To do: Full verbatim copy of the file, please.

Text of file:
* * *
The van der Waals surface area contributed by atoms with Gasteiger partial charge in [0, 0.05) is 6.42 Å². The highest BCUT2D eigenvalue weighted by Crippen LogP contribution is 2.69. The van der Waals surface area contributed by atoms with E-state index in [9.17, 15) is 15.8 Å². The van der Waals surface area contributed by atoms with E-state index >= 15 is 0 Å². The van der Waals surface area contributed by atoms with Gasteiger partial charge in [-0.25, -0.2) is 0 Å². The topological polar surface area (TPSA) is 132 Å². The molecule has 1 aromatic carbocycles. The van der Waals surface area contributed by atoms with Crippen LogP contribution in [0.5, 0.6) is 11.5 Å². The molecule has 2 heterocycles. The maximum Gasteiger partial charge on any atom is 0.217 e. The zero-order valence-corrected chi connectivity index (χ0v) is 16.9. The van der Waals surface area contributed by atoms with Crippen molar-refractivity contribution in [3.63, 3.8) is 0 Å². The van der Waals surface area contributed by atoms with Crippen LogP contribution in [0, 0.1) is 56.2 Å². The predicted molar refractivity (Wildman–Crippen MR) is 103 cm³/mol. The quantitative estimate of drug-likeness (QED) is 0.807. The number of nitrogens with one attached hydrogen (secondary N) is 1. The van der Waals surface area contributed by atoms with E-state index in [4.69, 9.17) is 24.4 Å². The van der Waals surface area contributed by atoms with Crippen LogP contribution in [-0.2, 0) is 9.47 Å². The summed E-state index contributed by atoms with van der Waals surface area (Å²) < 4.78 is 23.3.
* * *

The van der Waals surface area contributed by atoms with Gasteiger partial charge in [0, 0.05) is 6.42 Å². The highest BCUT2D eigenvalue weighted by Crippen LogP contribution is 2.69. The van der Waals surface area contributed by atoms with E-state index in [9.17, 15) is 15.8 Å². The van der Waals surface area contributed by atoms with E-state index >= 15 is 0 Å². The van der Waals surface area contributed by atoms with Gasteiger partial charge in [-0.25, -0.2) is 0 Å². The topological polar surface area (TPSA) is 132 Å². The molecule has 1 aromatic carbocycles. The van der Waals surface area contributed by atoms with Crippen LogP contribution in [0.5, 0.6) is 11.5 Å². The molecule has 2 heterocycles. The maximum Gasteiger partial charge on any atom is 0.217 e. The zero-order valence-corrected chi connectivity index (χ0v) is 16.9. The van der Waals surface area contributed by atoms with Crippen molar-refractivity contribution in [3.63, 3.8) is 0 Å². The van der Waals surface area contributed by atoms with Crippen LogP contribution in [0, 0.1) is 56.2 Å². The predicted molar refractivity (Wildman–Crippen MR) is 103 cm³/mol. The quantitative estimate of drug-likeness (QED) is 0.807. The number of nitrogens with one attached hydrogen (secondary N) is 1. The van der Waals surface area contributed by atoms with E-state index in [4.69, 9.17) is 24.4 Å². The van der Waals surface area contributed by atoms with Crippen LogP contribution in [-0.2, 0) is 9.47 Å². The summed E-state index contributed by atoms with van der Waals surface area (Å²) < 4.78 is 23.3.